It’s a Japanese performance art gig — the guy onstage is trapped inside a cage of brightly-coloured pipes and wires. On closer inspection it becomes a mangled Subaru scooter, hooked up to sound pedals and an amp. He revs the handlebars and a howling cacophony of roars and whistles echoes through the warehouse. A girl with a toaster on her head, dressed in strips of cloth, suddenly runs out, wailing something, perhaps an ancient shamanistic curse. Suddenly, to everyone’s surprise, toast pops up, ready and steaming. She butters it, offers it to the audience. An actress from the earlier play jumps down, eats the bread. The screaming scooter amp stops. That’s it.

Small waves slap down on the steep beach and foam up through the smooth black stones, then draw a round of applause as the ocean sucks them back. Dad and I walk down the boardwalk that clambers through eroding dunes. My face is probably a permanent wince. My unbottled demiurge is expanding in this new world, howling happily in the chill southern sky, gnawing at the shattered legs of the giant headland, sharkattacking every thought or memory I have, dragging my father’s face into aghast shapes.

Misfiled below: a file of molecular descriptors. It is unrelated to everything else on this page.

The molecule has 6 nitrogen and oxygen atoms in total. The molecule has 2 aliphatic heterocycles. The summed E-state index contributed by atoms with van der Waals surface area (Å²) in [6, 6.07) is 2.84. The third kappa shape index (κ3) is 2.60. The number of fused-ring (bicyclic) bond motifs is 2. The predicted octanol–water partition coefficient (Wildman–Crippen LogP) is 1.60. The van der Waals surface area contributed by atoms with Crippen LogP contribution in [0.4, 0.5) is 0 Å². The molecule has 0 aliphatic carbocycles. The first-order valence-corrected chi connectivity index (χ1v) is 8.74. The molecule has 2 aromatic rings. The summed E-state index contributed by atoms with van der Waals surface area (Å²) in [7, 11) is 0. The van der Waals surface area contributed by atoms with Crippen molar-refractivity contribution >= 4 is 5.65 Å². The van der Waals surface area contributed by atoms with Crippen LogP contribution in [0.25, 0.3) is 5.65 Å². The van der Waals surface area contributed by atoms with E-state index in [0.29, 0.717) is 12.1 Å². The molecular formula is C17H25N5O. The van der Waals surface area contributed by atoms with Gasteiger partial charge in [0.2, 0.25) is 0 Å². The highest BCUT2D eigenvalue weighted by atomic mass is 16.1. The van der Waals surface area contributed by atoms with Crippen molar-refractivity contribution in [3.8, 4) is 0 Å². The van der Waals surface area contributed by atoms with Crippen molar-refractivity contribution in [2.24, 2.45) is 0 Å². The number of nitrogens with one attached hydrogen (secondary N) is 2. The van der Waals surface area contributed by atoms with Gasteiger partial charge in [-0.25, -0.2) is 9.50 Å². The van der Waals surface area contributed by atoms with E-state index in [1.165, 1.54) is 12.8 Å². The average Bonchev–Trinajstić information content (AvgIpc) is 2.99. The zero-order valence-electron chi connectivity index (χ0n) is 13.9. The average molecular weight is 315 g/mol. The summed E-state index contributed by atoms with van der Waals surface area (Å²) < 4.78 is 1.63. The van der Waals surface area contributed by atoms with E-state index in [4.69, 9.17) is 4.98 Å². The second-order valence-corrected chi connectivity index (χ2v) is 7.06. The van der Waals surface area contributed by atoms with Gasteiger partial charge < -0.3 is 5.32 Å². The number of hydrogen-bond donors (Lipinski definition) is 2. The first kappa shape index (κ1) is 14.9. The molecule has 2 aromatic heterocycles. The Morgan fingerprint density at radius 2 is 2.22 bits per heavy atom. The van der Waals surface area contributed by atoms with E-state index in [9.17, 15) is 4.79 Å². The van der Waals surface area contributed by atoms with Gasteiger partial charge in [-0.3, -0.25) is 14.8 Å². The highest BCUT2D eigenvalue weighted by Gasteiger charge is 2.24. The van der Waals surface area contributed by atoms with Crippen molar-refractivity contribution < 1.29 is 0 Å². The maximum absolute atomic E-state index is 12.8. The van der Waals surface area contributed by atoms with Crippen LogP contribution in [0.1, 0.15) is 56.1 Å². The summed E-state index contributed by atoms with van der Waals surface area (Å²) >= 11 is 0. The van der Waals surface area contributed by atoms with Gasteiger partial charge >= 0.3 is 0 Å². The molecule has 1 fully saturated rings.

“I have to say I’m very concerned Toby,” he says. “Since I came on this visit I’ve found my abilities as a father… challenged.” This has been rehearsed, perhaps all day or week. “To be honest if I wasn’t your father I wouldn’t bother with you. I want to tell you to pull your bloody head in and get on with your life. But its not the first time that… I’ve seen you struggling for years now and I ask what can I do? Apart from say I’m here? Is there anything I can do?”

“No.” My lines are ready too. “Perhaps your support is half the problem.” I’m thinking: sympathy is a mother’s job. Come on, be harder. “I don’t mean to be…y’know, you’ve always supported me in some way. Usually financial… your ritzy restaurant lunches, its like charity, all the from-high advice… I feel like a cripple, a patient when I’m around you.”

These blows are stinging like a salt wind but have the sharp relief of the truth. He nods, gazes out so see, trying to maintain goodwill.

“And you act like one.”

A tiger walks up with a tiny smudge in its mouth, drops it in my palm. “It is yours,” the tiger declares, “but it’s not yet born, so care for it well.” It sits in my palm, pulsing like a clam removed from the shell. Its tiny head looks bent, misshapen, its mouth opens in pain. “Its… how can I…” I stammer. “I can’t…” I protest. “I have no womb.”

“O yes you do,” she scolds, “you know the place.”

“Is it… OK? It looks… handicapped.”

“Handicapped by you maybe, but if you can learn from the past it will grow well again. Its nothing less than the second half of your life.”

“Maybe you can’t help me then,” I reply. “I need to do this alone.”

“I’ll think you’ll cope Peter. You always have. But people who just cope have a miserable life.”